I miss Brazil. The nostalgia always hits at this time of year, around January and February, when it’s cold, slushy, and grey. I can’t help thinking about my beloved nordeste (northeast region), with summer at its scorching peak and the whole country preparing for Carnaval with an enthusiasm that North America simply cannot comprehend. The beaches would be full of people in the mornings, resting under a sea of umbrellas, eating fresh pineapple that’s carved up right in front of their chairs, drinking ice-cold cerveja, and dipping into the turquoise water of the tropical Atlantic. The streets of Recife Antigo would be echoing with the sound of loud maracatú drums in the evenings, surrounded by crowds of dancing people. In other words, it would be another world from my calm, organized life in small-town Ontario.
My nostalgia — no, let me use the correct word, which is actually saudade, a word famous in Brazilian Portuguese that translates roughly as “longing” or “nostalgia with an element of sadness” — was intensified when my dear friend Patrício arrived from Brazil for a visit over the Christmas holidays. (Believe it or not, he specifically chose winter because he loves the cold so much.) Pato, as I call him for short and which means “duck” in Portuguese, knows that I love a traditional Northeastern food called tapioca. It’s a kind of folded crepe made of manioc root, which gives it a unique chewy texture. Tapiocas are a popular street food and can be filled with anything from sweetened condensed milk, coconut, bananas, and chocolate to salted meat, ham, and cheese. So, being the wonderful friend he is, Pato packed four kilos of tapioca flour in his suitcase and brought it to me, via two airplanes and several long bus rides. It arrived unbelievably intact and last week I ate fresh, hot tapiocas for the first time in five years. It was an emotional moment for me, not only smelling the familiar aroma of manioc cooking on the stovetop, but also to be standing in my kitchen with Pato beside me, after so many years of friendship and distance.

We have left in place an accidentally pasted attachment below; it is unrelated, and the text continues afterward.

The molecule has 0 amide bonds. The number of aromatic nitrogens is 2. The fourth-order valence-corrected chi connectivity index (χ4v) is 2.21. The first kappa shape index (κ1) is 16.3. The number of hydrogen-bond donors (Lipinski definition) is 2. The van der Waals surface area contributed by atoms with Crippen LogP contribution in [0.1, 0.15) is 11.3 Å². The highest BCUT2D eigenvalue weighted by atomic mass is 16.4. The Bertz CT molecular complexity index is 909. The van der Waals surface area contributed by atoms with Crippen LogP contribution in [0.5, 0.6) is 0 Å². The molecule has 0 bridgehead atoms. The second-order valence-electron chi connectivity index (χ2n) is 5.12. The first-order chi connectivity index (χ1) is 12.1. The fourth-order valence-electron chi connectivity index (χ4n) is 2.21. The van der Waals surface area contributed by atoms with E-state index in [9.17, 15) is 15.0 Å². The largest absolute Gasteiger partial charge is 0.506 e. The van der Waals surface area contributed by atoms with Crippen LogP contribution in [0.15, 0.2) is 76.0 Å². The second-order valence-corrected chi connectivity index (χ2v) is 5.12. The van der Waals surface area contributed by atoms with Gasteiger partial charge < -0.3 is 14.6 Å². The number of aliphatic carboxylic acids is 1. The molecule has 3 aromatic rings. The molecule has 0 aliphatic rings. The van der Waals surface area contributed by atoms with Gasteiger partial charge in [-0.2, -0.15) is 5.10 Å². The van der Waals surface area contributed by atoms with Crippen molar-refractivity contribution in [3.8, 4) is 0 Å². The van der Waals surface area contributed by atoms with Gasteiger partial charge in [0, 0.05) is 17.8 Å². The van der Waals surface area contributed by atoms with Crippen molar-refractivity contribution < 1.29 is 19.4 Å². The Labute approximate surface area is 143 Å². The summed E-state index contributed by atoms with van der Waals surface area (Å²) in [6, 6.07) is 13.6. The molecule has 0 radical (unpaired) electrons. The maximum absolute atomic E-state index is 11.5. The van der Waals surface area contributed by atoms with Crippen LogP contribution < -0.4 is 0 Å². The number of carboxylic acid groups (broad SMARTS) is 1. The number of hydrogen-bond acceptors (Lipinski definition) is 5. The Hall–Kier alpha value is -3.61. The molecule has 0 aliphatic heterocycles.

If you’ve never had a tapioca, then you probably have never had anything like it. It was one of the first foods I tried in Brazil. The coordinator of the program I was working for took us on a multi-day trip into the interior of Pernambuco state, a semi-arid and desolate landscape with spectacular rock outcroppings and humble farms. In the town of Pesqueira, we stayed at Keith and Cristina’s house. Keith is an American man who had come to Brazil seven years earlier and never went home. He fell in love with the culture and a woman, and the rest is history. Anyways, while staying at their home, we were served tapiocas for breakfast. I’ll never forget its strange chewiness contrasted by the soft, salty cheese inside. I think I ate far more than my fair share and, from that day on, I was hooked, seeking out tapiocas whenever possible.
After an evening of stuffing ourselves, Pato has now returned to Brazil and I’ve been slowly plugging away at the mountain of tapioca flour in my fridge. There’s still probably a good 3.5 kg in there, so if anyone feels like a taste of the tropics, please drop by! This stuff won’t keep forever. In the meantime, I’ll savour every bite because of what it symbolizes — a world that I once loved with a passion reserved for few things in this world, a place that is now further away from me than ever before, but continues to surprise me in delightful ways, as in Pato’s special tapioca delivery. I guess I’ll be lugging at least 4 kilos of maple syrup down there when we go next!